Monday, November 08, 2010

Number Theory - Remainders

In Number Theory, questions involving remainders are pretty common. Given below are two simple questions on the concept of remainders

Question 1:
Three numbers leave remainders of 43, 47 and 49 on division by N. The sum of the three numbers leaves a remainder 9 on division by N. What are the values N can take?

Question 2. 
A number leaves a remainder 3 on division by 14, and leaves a remainder k on division by 35. How many possible values can k take?

Correct Answers:
Question 1: 65 and 130
Question 2: 5 different values

Explanatory Answers
Qn 1: Three numbers leave remainders of 43, 47 and 49 on division by N. The sum of the three numbers leaves a remainder 9 on division by N. What are the values N can take?

This question is based on some very basic and very important remainder properties. When the sum of two numbers is divided by the same divisor, the remainder should be equal to the sum of the two remainders. As long as the divisor remains the same, remainders are consistent for addition, subtraction and multiplication. In other words, we can add three numbers and then compute the remainders, or just add the three remainders. The equivalent rule applies for multiplication and subtraction also.

In this question, the sum of the three numbers should leave a remainder 43 + 47 + 49 = 139. Or, it should be of the form N * k + 139, where K is an integer.

However, it leaves a remainder 9, or it is of the form N * m + 9

N * k + 139 = N *m + 9
N * (m-k) = 130.

Or, N should be a factor of 130. Since the remainders left on division by N are 43, 47 and 49, N should be greater than 49.
The only factors of 130 that are greater than 49 are 65 and 130. So, N can take 2 values – 65 or 130.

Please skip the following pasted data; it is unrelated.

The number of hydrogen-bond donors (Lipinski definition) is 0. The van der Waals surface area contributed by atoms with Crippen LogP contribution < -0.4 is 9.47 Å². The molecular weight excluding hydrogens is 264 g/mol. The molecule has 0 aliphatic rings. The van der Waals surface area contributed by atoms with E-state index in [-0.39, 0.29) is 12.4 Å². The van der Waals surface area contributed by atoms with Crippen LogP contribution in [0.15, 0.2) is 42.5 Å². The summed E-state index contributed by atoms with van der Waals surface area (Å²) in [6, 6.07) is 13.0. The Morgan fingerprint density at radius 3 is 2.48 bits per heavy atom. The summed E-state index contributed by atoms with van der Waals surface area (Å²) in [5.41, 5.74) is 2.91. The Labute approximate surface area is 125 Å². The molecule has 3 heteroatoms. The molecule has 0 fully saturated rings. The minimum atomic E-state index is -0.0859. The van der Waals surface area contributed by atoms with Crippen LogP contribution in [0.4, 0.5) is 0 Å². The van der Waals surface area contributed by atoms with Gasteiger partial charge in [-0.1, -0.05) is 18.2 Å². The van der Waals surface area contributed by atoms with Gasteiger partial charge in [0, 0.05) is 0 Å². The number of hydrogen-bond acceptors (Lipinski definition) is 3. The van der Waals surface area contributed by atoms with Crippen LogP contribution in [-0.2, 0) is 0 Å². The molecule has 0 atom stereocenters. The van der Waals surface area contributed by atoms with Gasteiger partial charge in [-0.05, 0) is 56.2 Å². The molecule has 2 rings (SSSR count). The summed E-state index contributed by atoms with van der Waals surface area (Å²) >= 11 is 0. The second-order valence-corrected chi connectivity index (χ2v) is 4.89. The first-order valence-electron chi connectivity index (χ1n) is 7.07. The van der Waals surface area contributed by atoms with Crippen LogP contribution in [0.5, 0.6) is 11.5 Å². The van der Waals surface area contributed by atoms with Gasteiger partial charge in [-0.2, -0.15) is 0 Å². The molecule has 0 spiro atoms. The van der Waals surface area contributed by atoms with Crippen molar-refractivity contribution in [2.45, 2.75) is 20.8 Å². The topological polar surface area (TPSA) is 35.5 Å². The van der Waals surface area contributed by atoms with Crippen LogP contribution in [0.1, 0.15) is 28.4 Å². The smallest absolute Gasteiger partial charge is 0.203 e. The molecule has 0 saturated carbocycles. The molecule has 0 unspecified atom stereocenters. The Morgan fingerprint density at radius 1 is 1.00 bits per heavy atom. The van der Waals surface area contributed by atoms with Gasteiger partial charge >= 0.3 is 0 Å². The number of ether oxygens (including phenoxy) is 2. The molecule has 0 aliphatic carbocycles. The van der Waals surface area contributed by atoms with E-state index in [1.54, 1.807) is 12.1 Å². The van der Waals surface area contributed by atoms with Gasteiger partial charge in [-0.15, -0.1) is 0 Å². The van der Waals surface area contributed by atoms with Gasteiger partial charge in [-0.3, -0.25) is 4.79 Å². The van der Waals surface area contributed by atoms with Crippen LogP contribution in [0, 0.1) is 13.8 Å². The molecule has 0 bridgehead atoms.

Qn 2: A number leaves a remainder 3 on division by 14, and leaves a remainder k on division by 35. How many possible values can k take?

Let us have a look at the theory for this question as well. For instance, let us assume a number N leaves a remainder of 3 on division by 8. What would be the remainder when number N is divided by 24?

N/8 remainder = 3
N/24 remainder = ?
Let us look at Numbers that leave remainder 3 on division by 8
 3, 11, 19, 27, 35, 43 ……

For these numbers, remainders when divided by 24 are
3, 11, 19, 3, 11, 19 ……

Possible remainders are 3, 11 or 19

Alternative approach

N/8  remainder = 3
N = 8q + 3

q can be in one of 3 forms
3p
3p + 1
3p + 2

N = 8(3p) + 3 or 
8(3p + 1) + 3  or
8(3p + 2) + 3
24p + 3   or 
24p + 11 or 
24p + 19

N/24   possible remainders are 3, 11, 19

Why did we choose to write q as 3p, 3p + 1 or 3p + 2?
8 x 3 = 24, this is why we chose 3p, 3p +1, 3p + 2

So, if we are given that remainder on dividing N by 8, then there will be a set of possibilities for the remainder of division of N by 24 (or any multiple of 8)

Let us look at the opposite also. Say, we know the remainder of division of N by 42 is 11, what should be the remainder when N is divided by 7?

N/42 remainder = 11
N/7   remainder =?

N / 42 remainder = 11
N = 42q + 11

42q + 11 divided by 7
42q leaves no remainder
11/7 remainder = 4

So, if we are given that remainder on dividing N by 42, then we can find the remainder of dividing N by 7 (or any factor of 42)

Now, let us address the question

A number leaves a remainder of 3 on division by 14, or it can be written as 14n + 3
On division by 70, the possible remainders can be 3, 17 (3 +14), 31 (3 + 28), 45 (3 + 42), or 59 (3 + 56). The number can be of the form

70n + 3
70n + 17
70n + 31
70n + 45
70n + 59

Now, we need to divide this number by 35
70n + 3 divided by 35, the remainder will be 3
70n + 17 divided by 35, the remainder will be 17
70n + 31 divided by 35, the remainder will be 31
70n + 45 divided by 35, the remainder will be 10
70n + 59 divided by 35, the remainder will be 24

On division by 35, the possible remainders are 3, 17, 31, 10 or 24. There are 5 possible remainders
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